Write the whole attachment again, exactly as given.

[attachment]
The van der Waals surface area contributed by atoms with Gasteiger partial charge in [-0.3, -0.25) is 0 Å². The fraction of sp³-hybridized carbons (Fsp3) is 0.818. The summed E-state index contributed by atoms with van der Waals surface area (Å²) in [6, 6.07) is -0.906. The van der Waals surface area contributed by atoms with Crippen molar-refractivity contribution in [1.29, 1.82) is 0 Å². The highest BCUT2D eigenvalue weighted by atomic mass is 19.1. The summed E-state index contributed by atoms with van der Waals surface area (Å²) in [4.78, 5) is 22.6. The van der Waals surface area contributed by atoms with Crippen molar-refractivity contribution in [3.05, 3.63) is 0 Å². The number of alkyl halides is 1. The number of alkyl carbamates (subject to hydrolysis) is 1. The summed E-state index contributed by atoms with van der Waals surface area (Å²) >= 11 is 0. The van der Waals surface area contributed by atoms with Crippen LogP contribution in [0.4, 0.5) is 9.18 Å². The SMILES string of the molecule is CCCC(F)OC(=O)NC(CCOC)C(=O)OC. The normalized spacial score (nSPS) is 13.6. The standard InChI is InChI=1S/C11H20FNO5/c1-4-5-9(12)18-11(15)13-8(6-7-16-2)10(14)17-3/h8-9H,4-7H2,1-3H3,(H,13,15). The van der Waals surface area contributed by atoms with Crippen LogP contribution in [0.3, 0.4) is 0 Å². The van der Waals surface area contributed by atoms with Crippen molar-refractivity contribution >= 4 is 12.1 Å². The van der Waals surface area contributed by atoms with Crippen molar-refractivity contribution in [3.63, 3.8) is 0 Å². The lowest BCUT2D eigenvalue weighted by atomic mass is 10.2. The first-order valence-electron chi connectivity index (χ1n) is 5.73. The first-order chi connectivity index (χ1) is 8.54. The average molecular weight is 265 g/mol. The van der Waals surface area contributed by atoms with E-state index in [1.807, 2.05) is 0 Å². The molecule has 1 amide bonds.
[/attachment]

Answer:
The van der Waals surface area contributed by atoms with Gasteiger partial charge in [-0.3, -0.25) is 0 Å². The fraction of sp³-hybridized carbons (Fsp3) is 0.818. The summed E-state index contributed by atoms with van der Waals surface area (Å²) in [6, 6.07) is -0.906. The van der Waals surface area contributed by atoms with Crippen molar-refractivity contribution in [1.29, 1.82) is 0 Å². The highest BCUT2D eigenvalue weighted by atomic mass is 19.1. The summed E-state index contributed by atoms with van der Waals surface area (Å²) in [4.78, 5) is 22.6. The van der Waals surface area contributed by atoms with Crippen molar-refractivity contribution in [3.05, 3.63) is 0 Å². The number of alkyl halides is 1. The number of alkyl carbamates (subject to hydrolysis) is 1. The summed E-state index contributed by atoms with van der Waals surface area (Å²) >= 11 is 0. The van der Waals surface area contributed by atoms with Crippen LogP contribution in [0.4, 0.5) is 9.18 Å². The SMILES string of the molecule is CCCC(F)OC(=O)NC(CCOC)C(=O)OC. The normalized spacial score (nSPS) is 13.6. The standard InChI is InChI=1S/C11H20FNO5/c1-4-5-9(12)18-11(15)13-8(6-7-16-2)10(14)17-3/h8-9H,4-7H2,1-3H3,(H,13,15). The van der Waals surface area contributed by atoms with Crippen LogP contribution in [0.3, 0.4) is 0 Å². The van der Waals surface area contributed by atoms with Crippen molar-refractivity contribution >= 4 is 12.1 Å². The van der Waals surface area contributed by atoms with Crippen molar-refractivity contribution in [3.63, 3.8) is 0 Å². The lowest BCUT2D eigenvalue weighted by atomic mass is 10.2. The first-order valence-electron chi connectivity index (χ1n) is 5.73. The first-order chi connectivity index (χ1) is 8.54. The average molecular weight is 265 g/mol. The van der Waals surface area contributed by atoms with E-state index in [1.807, 2.05) is 0 Å². The molecule has 1 amide bonds.